Mine Ban Policy

Last updated: 15 November 2021


The Kingdom of Bahrain has not acceded to the Mine Ban Treaty.

Bahrain last expressed serious interest in accession to the Mine Ban Treaty in 2007, but has not demonstrated similar enthusiasm since then.[1] However, Bahrain voted in favor of the annual United Nations General Assembly (UNGA) Resolution 75/52, on 7 December 2020, promoting the implementation of the convention.[2]

In January 2011, Bahrain’s undersecretary of International Affairs said that “Bahrain participated in all meetings of the convention but did not accede for security reasons, and the agreement at the Gulf Cooperation Council to join collectively.”[3]

Previously, in a letter to the Monitor, the Ministry of Foreign Affairs stated that “Bahrain endorses the treaty’s aims and principles and continues to study closely the possibility of accession. Such accession would involve complex legal, domestic and international issues, and a number of relevant authorities in Bahrain are continuing to carry out close study of such issues.”[4]

Officials have cited the need to coordinate with other Gulf Cooperation Council member states regarding accession.[5] In November 2010, Prince Mired of Jordan, acting in his capacity as the Special Envoy on Universalization, met with Bahrain’s Crown Prince and Deputy Supreme Commander Shaikh Salman bin Hamad al Khalifa, who stated that he was open to Bahrain becoming a State Party.

Bahrain last attended a Meeting of States Parties to the Mine Ban Treaty, as an observer, in Geneva in November–December 2010.

Bahrain is not party to the Convention on Cluster Munitions. Bahrain joined Protocol III, Protocol IV, and Protocol V of the Convention on Conventional Weapons (CCW) on 11 March 2016.

Production, transfer, stockpiling, and use

Officials from the Ministry of Foreign Affairs have said that Bahrain has never produced, exported, or used antipersonnel mines, and is not contaminated by mines.[6] Ministry of Defense officials have said that Bahrain keeps a “limited” stock of antipersonnel mines for training purposes only.[7]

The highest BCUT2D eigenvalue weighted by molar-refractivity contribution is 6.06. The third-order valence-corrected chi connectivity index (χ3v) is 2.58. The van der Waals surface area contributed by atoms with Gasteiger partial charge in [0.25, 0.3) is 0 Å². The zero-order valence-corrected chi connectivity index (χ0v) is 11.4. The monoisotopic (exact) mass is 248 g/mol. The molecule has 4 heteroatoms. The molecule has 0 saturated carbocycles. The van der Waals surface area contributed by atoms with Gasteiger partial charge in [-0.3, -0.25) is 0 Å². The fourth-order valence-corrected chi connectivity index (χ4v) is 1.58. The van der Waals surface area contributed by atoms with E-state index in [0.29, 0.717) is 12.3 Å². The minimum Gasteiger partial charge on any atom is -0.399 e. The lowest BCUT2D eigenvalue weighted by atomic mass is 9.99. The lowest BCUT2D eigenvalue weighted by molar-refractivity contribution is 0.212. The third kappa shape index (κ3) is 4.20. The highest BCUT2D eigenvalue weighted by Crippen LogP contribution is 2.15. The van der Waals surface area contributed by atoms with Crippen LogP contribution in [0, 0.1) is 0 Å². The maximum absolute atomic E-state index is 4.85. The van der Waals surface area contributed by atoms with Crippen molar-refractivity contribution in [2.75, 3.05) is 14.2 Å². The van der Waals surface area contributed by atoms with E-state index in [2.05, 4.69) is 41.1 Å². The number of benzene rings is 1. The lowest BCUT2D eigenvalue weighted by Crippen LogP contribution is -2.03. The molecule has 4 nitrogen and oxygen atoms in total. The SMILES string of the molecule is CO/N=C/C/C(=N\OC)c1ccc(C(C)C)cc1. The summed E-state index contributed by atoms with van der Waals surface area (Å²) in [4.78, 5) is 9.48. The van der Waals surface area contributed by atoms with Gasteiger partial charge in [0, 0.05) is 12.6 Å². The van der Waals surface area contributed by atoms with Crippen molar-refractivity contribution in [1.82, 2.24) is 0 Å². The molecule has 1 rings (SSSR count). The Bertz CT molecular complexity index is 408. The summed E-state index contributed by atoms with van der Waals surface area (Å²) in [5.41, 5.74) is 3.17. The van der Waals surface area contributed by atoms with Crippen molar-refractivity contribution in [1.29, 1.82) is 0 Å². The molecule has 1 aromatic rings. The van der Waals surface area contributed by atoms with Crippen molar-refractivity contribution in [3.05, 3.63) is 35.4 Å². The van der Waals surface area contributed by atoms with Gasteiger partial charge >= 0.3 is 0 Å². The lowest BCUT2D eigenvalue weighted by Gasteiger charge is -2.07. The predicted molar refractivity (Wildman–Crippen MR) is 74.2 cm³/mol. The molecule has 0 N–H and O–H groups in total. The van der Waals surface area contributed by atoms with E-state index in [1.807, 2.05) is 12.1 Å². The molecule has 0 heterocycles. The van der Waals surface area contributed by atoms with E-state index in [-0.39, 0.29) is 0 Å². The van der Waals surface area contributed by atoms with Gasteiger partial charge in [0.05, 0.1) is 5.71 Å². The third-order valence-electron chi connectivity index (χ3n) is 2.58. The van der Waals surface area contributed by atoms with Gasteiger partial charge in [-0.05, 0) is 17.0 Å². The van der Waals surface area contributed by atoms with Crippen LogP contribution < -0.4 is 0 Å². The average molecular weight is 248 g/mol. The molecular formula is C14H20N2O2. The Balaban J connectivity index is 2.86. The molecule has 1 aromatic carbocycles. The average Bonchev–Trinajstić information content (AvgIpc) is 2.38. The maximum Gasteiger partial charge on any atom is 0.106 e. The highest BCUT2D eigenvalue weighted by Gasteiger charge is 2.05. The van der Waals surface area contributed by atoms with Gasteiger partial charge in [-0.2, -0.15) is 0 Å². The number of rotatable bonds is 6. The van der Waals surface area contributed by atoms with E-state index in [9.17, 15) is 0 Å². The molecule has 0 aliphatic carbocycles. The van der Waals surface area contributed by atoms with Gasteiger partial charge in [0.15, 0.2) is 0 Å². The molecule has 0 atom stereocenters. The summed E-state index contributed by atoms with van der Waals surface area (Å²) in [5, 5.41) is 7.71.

[1] See, ICBL, Landmine Monitor Report 2008: Toward a Mine-Free World (Ottawa: Mines Action Canada, October 2008), p. 814. In November 2007, during an ICBL mission, members of the Bahraini House of Representatives, including the vice-speaker, expressed support for accession to the treaty, and a Ministry of Foreign Affairs representative spoke of accelerating the accession process. In May 2007, in response to an ICBL letter, Bahrain wrote, “His Highness the Prime Minister and his Government are tackling this issue with sincere concern and full commitment.” During a March 2007 ICBL mission, several Bahraini officials and legislators expressed support for accession to the treaty.

[3] Oral response by Amb. Karim Ebrahim Al-Shakar, Undersecretary of International Affairs, Bahrain Ministry of Foreign Affairs, to the request by attendees of the Monitor report release event for Bahrain to join the Mine Ban Treaty and draft an accession law, Manama, 2 January 2011.

[4] Letter from Amb. Fouad Darwish, Director of International Organizations, Ministry of Foreign Affairs, 24 November 2008.

[5] Various officials expressed this to ICBL members during advocacy visits in 2008 and 2009, as well as to the International Committee of the Red Cross (ICRC) during a mission to Bahrain in November 2008.

[6] Notes from ICBL meeting with Mohamed Ghassan Shaiko, Ministry of Foreign Affairs, Manama, 12 April 2005.

[7] Amb. Satnam Jit Singh, “Mission Report – Bahrain, 26–30 September 2004,” 30 September 2004.